Technology in UK schools MAY have a future…

Love him or hate him, Michael Gove seems, at last, to have been able to utter the word technology…

At The Schools Network conference on 1st December Michael Gove gave a speech in which he talked about how technology had changed the world.  He goes on to say…

… there is a perception by some that my department isn’t especially concerned about such things. That we care more about Tennyson than technology. That our interest is in Ibsen, not iTunes. That we’re more Kubla Khan than Khan Academy.

This couldn’t be further from the truth. I am absolutely committed to ensuring that our school system not only prepares pupils for this changing world, but also embraces the technological advances which are transforming education. My department is thinking hard about this and we’ll be saying more in the new year.

I guess we all have to hang on over Christmas awaiting this pronouncement!

Gove’s speech goes on to talk about how children and young people make use of technology to communicate and socialise but highlights the fact that classrooms have not kept up with these changes.   He goes on to imply that the problem was an over-investment in technology without really changing what teachers do to make the best use of it.  He mentions gaming and also assessment as well as teacher training stressing the importance of digital content.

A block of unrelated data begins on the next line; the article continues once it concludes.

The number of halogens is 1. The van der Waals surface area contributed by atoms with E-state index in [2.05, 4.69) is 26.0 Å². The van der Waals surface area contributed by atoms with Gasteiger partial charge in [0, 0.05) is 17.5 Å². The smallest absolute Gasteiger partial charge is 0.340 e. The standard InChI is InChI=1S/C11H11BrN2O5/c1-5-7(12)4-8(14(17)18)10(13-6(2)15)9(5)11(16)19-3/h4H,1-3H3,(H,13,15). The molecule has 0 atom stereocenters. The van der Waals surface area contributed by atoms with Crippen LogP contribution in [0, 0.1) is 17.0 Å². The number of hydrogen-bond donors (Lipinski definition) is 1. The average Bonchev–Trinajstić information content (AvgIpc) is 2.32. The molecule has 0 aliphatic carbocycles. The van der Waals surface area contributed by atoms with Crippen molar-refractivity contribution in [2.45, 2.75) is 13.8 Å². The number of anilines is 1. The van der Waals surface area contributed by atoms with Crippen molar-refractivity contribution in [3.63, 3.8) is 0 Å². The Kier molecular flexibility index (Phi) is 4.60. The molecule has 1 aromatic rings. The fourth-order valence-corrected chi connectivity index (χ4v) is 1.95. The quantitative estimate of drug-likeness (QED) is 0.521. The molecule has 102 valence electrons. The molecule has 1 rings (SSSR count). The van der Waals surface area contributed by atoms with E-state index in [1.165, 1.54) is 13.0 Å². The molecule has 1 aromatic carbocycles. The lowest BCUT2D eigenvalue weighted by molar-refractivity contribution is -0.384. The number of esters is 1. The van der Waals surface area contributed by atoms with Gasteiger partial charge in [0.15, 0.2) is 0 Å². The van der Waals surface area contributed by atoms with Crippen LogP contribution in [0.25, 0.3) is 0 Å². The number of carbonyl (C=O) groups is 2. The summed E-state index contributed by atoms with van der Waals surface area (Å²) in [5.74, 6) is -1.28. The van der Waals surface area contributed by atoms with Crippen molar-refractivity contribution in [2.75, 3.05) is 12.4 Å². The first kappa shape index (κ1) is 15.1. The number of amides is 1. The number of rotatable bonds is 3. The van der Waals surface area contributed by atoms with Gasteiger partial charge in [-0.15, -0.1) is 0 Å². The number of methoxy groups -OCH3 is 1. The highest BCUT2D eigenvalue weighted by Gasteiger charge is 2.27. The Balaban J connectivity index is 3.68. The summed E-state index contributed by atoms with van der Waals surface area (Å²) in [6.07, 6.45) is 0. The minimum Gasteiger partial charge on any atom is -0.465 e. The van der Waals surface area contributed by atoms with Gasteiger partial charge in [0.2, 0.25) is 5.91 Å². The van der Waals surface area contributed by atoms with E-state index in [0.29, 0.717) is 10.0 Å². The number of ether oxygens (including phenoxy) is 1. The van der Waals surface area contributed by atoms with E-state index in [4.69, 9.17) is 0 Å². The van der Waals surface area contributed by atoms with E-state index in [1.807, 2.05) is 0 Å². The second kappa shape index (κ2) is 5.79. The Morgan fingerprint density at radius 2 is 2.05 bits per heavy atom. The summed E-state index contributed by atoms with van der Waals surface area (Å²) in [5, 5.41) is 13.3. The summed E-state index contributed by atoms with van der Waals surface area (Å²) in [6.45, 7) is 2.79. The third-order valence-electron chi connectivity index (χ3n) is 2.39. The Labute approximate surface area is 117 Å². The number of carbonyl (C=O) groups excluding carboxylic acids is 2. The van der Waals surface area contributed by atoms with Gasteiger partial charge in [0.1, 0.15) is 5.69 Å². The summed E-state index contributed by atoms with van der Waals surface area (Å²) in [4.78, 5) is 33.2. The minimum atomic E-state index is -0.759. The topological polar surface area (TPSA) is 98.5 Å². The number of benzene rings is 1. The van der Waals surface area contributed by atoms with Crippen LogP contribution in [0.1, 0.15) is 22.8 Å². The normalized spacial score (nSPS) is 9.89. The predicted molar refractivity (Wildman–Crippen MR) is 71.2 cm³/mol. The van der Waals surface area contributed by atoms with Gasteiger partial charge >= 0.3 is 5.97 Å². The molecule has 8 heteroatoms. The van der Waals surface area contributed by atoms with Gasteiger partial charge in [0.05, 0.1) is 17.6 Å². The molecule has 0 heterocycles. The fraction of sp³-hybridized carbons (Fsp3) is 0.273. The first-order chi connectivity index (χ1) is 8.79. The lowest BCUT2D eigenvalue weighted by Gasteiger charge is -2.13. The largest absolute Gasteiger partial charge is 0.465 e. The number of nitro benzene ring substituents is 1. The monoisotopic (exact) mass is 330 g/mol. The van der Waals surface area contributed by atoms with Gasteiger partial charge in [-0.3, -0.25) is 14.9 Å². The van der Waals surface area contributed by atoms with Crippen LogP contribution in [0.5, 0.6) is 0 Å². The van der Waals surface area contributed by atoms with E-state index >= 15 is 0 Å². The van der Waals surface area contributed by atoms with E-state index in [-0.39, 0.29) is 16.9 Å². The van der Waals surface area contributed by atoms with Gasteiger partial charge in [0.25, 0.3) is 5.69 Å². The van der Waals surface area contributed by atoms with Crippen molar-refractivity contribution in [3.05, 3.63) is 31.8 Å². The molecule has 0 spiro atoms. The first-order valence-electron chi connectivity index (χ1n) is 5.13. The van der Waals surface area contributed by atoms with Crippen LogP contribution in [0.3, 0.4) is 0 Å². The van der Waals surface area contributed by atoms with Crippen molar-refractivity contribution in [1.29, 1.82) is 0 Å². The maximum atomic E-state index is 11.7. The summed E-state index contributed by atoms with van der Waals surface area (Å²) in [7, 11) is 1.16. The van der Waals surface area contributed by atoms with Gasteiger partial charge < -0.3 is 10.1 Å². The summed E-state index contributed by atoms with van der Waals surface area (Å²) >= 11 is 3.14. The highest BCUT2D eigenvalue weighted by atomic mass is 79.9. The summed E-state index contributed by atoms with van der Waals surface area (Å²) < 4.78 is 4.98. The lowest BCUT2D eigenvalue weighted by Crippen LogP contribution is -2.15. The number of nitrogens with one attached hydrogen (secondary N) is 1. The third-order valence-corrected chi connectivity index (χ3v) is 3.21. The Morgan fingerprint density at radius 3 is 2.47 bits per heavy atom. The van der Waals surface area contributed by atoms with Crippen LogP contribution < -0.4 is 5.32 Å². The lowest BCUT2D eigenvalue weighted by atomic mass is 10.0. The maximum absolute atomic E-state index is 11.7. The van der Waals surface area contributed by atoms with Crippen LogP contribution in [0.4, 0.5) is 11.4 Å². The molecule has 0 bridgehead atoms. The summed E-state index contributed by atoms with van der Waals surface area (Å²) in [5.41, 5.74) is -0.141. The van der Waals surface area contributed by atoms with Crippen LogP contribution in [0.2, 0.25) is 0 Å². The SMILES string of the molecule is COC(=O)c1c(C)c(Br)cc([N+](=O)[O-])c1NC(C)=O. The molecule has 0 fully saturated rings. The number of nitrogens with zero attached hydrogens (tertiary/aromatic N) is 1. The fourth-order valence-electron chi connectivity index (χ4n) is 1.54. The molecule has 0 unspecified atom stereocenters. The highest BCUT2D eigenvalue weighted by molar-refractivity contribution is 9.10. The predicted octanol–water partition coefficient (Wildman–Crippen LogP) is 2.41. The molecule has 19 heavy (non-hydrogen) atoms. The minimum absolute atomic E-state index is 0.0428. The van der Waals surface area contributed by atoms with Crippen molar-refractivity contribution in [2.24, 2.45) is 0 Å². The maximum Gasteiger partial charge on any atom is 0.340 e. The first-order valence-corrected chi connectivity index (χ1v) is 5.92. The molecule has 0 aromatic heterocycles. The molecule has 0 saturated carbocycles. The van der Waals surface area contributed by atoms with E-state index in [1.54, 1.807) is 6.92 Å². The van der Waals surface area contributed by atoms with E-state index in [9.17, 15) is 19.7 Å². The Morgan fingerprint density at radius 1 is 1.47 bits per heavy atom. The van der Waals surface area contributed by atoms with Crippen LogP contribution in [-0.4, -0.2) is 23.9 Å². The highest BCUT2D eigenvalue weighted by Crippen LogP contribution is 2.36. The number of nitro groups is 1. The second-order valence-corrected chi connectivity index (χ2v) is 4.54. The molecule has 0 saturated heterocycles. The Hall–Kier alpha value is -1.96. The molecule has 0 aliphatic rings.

He used many buzz words and phrases in his speech including a reference to the Khan Academy, the Raspberry Pi programming computer and 3D printers.

The speech concludes with the paragraph:

… a genuine engagement with the wondrous world of technological innovation will see children’s learning ‘liberated from the dead hand of the past.’ We owe it to pupils across the country to take this issue seriously.

The full transcript of the speech is available from the DfE website HERE

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One thought on “Technology in UK schools MAY have a future…

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  1. “Yes – we’ll say something (when we work out what) in the New Year.” Don’t hold your breath.

    Too bad the government has cut resources so that schools cannot afford to maintain their investment in new technology and local authority advisory services, which have done so much to promote effective change in schools, have either disappeared altogether or are on the endangered species list.

    Keep up the good work!

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